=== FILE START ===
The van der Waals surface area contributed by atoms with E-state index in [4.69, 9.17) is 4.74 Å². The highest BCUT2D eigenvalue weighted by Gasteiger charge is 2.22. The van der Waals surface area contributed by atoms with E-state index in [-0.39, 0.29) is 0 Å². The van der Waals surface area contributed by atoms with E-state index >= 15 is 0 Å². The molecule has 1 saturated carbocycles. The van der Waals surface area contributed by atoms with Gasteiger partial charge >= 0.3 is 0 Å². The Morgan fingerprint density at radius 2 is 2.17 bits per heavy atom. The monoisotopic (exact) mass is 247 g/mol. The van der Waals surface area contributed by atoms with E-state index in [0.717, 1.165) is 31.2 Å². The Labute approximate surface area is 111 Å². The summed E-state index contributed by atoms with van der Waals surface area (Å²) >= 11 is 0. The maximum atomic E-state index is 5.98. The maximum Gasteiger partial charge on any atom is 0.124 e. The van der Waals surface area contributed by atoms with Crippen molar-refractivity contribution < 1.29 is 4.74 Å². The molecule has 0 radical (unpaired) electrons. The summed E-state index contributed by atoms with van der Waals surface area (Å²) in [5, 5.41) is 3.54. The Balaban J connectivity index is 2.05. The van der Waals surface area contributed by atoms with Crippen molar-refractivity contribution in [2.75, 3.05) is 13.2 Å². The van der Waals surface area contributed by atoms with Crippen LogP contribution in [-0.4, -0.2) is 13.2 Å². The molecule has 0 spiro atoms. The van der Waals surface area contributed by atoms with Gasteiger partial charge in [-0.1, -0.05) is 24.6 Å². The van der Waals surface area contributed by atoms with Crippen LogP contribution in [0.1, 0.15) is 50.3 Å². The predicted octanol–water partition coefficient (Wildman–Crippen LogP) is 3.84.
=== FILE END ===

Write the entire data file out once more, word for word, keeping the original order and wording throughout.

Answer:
The van der Waals surface area contributed by atoms with E-state index in [4.69, 9.17) is 4.74 Å². The highest BCUT2D eigenvalue weighted by Gasteiger charge is 2.22. The van der Waals surface area contributed by atoms with E-state index in [-0.39, 0.29) is 0 Å². The van der Waals surface area contributed by atoms with E-state index >= 15 is 0 Å². The molecule has 1 saturated carbocycles. The van der Waals surface area contributed by atoms with Gasteiger partial charge >= 0.3 is 0 Å². The Morgan fingerprint density at radius 2 is 2.17 bits per heavy atom. The monoisotopic (exact) mass is 247 g/mol. The van der Waals surface area contributed by atoms with E-state index in [0.717, 1.165) is 31.2 Å². The Labute approximate surface area is 111 Å². The summed E-state index contributed by atoms with van der Waals surface area (Å²) >= 11 is 0. The maximum atomic E-state index is 5.98. The maximum Gasteiger partial charge on any atom is 0.124 e. The van der Waals surface area contributed by atoms with Crippen molar-refractivity contribution < 1.29 is 4.74 Å². The molecule has 0 radical (unpaired) electrons. The summed E-state index contributed by atoms with van der Waals surface area (Å²) in [5, 5.41) is 3.54. The Balaban J connectivity index is 2.05. The van der Waals surface area contributed by atoms with Crippen molar-refractivity contribution in [2.75, 3.05) is 13.2 Å². The van der Waals surface area contributed by atoms with Crippen LogP contribution in [-0.4, -0.2) is 13.2 Å². The molecule has 0 spiro atoms. The van der Waals surface area contributed by atoms with Gasteiger partial charge in [-0.1, -0.05) is 24.6 Å². The van der Waals surface area contributed by atoms with Crippen LogP contribution in [0.1, 0.15) is 50.3 Å². The predicted octanol–water partition coefficient (Wildman–Crippen LogP) is 3.84.